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Bernard's prayer to the Virgin Print E-mail
By Dante Alighieri   
Wednesday, 25 April 2012

“O virgin mother, daughter of thy Son,
  Created beings all in lowliness
  Surpassing, as in height, above them all,
Term by th’ eternal counsel pre-ordain’d,
  Ennobler of thy nature, so advanc’d
  In thee, that its great Maker did not scorn,
Himself, in his own work enclos’d to dwell!
  For in thy womb rekindling shone the love
  Reveal’d, whose genial influence makes now
This flower to germin in eternal peace!
  Here thou to us, of charity and love,
  Art, as the noon-day torch: and art, beneath,
To mortal men, of hope a living spring.
  So mighty art thou, lady! and so great,
  That he who grace desireth, and comes not
To thee for aidance, fain would have desire
  Fly without wings. Nor only him who asks,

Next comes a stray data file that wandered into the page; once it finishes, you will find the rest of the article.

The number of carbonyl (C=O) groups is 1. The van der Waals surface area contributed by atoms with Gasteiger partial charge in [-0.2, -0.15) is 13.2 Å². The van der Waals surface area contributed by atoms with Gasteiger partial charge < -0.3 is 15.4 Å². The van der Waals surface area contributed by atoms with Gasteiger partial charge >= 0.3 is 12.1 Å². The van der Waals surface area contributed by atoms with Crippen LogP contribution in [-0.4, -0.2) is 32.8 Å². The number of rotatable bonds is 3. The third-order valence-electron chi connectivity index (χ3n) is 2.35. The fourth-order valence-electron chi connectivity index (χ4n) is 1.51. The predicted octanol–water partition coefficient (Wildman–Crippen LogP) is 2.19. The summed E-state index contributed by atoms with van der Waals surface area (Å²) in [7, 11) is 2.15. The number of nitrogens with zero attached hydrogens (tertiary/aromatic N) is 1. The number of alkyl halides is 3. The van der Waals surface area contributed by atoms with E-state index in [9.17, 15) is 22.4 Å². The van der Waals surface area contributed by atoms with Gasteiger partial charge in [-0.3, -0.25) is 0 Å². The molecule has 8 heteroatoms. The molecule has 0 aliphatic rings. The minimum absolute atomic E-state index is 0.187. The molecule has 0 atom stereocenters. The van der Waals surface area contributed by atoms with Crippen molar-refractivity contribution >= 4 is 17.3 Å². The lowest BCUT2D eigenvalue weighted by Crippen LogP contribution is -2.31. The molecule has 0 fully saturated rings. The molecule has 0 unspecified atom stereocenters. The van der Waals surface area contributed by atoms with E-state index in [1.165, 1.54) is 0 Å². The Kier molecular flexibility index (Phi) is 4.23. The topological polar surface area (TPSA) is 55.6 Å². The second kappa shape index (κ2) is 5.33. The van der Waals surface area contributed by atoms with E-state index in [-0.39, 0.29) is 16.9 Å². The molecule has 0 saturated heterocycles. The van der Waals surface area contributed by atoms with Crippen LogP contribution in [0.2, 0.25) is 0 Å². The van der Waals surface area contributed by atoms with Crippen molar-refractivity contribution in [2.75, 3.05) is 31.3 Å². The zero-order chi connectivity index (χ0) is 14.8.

Thy bounty succours, but doth freely oft
Forerun the asking. Whatsoe’er may be
  Of excellence in creature, pity mild,
  Relenting mercy, large munificence,
Are all combin’d in thee. Here kneeleth one,
  Who of all spirits hath review’d the state,
  From the world’s lowest gap unto this height.
Suppliant to thee he kneels, imploring grace
  For virtue, yet more high to lift his ken
  Toward the bliss supreme. And I, who ne’er
Coveted sight, more fondly, for myself,
  Than now for him, my prayers to thee prefer,
   And pray they be not scant) that thou wouldst drive
Each cloud of his mortality away;
  That on the sovran pleasure he may gaze.
  This also I entreat of thee, O queen!
Who canst do what thou wilt! that in him thou
  Wouldst after all he hath beheld, preserve
  Affection sound, and human passions quell.
Lo! Where, with Beatrice, many a saint
  Stretch their clasp’d hands, in furtherance of my suit!”

 
 

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